Rohan Oza earned incredible business success dating back to the Vitamin Water + 50 Cent days, and has spent the last several years looking to invest in bright entrepreneurs disrupting the food and beverage industry. He appears as a guest judge on Shark Tank.

Frank Zecca is the managing director of Octagon Financial Services and there is a reason why Stephen Curry, Chris Paul, Devin Booker, Michael Phelps and hundreds of others trust their assets and business management to him. He understands diversification, the celebrity income stream and the amount of effort it takes to make sound long-term investment decisions.

Ron Conway is an angel investor, philanthropist, and is known as one of Silicon Valley’s “super angels.” From the time I have spent with him, it’s clear he is ultra-passionate about his work. He also spends an enormous amount of time raising dollars and attention to charities and the prosperity of America.

Rebecca Lynn is the cofounder and general partner at Canvas, an early-stage VC firm and is an investor in many other businesses. Her focus is in financial services, mobile, e-commerce, digital health and AI. Industry experts highlight her experience in consumer products and internet marketing as a tremendous asset for startups.

Mark Cuban is an NBA owner, Shark Tank regular and business executive. His insights into technology, media and the future are always worth listening to.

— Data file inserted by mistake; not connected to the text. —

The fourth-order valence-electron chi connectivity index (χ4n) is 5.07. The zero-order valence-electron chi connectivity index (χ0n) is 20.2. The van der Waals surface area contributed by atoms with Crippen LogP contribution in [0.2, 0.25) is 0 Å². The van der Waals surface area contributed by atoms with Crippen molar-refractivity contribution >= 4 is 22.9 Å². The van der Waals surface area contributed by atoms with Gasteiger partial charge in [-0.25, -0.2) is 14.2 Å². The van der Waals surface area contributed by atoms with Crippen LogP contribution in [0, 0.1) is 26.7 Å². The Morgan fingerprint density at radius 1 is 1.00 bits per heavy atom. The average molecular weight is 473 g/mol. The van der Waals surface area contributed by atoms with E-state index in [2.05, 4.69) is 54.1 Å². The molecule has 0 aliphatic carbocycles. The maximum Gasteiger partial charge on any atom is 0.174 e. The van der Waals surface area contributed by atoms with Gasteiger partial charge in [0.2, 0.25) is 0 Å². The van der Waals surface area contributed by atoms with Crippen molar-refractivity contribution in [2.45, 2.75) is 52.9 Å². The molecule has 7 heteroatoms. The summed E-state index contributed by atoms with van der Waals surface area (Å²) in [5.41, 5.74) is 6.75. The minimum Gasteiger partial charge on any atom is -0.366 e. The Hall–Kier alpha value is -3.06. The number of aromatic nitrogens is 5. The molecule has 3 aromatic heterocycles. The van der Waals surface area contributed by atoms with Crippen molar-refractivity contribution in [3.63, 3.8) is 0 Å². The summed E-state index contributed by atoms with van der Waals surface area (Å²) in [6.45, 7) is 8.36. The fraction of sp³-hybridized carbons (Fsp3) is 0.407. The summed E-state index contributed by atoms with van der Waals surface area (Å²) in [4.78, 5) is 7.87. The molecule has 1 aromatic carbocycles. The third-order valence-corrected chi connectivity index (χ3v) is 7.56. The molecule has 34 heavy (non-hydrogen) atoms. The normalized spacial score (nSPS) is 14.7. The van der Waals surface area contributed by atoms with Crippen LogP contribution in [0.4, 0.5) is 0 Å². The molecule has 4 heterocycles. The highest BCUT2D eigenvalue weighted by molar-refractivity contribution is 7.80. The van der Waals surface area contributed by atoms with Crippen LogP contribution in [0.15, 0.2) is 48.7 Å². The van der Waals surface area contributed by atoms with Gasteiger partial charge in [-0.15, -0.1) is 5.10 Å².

Jennifer Hyman is the cofounder and CEO of Rent The Runway and Project Entrepreneur. She is a savvy business executive and in her words, Project Entrepreneur ignites bold ideas by providing women access to the tools, training and networks needed to build and scalable, economically impactful companies.

Peter Pham is the cofounder of consumer internet incubator Science, which was behind Dollar Shave Club ($1 billion exit to Unilever). He has a venture fund and incubator, and challenges the norm with his thought provoking questions on Twitter.

Mark Suster is a partner at Upfront Venture, and a former entrepreneur himself who has successfully sold two businesses. He invests in passionate entrepreneurs in early-stage tech businesses.

Guy Raz hosts a podcast titled "How I Built This" and he dives into stories behind some of the world’s best-known companies. He weaves a narrative journey about innovators, entrepreneurs and idealists – and the movements they built.

The A16Z Podcast is the podcast home for Andreessen Horowitz, highly respected venture capital firm (a16z is a numeronym; the company’s first and last letter and the number of characters in between). The pod gives great insight from all sides of a venture deal.

Once you start to follow these experts, make sure to take stock of the people they choose to follow and interact with. The more people you follow and learn from, the great wealth and diversity of information you’ll be able to glean.

Getting Started Tips:

Talent must establish a clear and cogent investment thesis, and to determine why you are putting money into this type of investment class. Everyone wants to invest in a startup that becomes a unicorn (a company valued at more than $1 billion) but the truth is that it rarely happens. Be smart.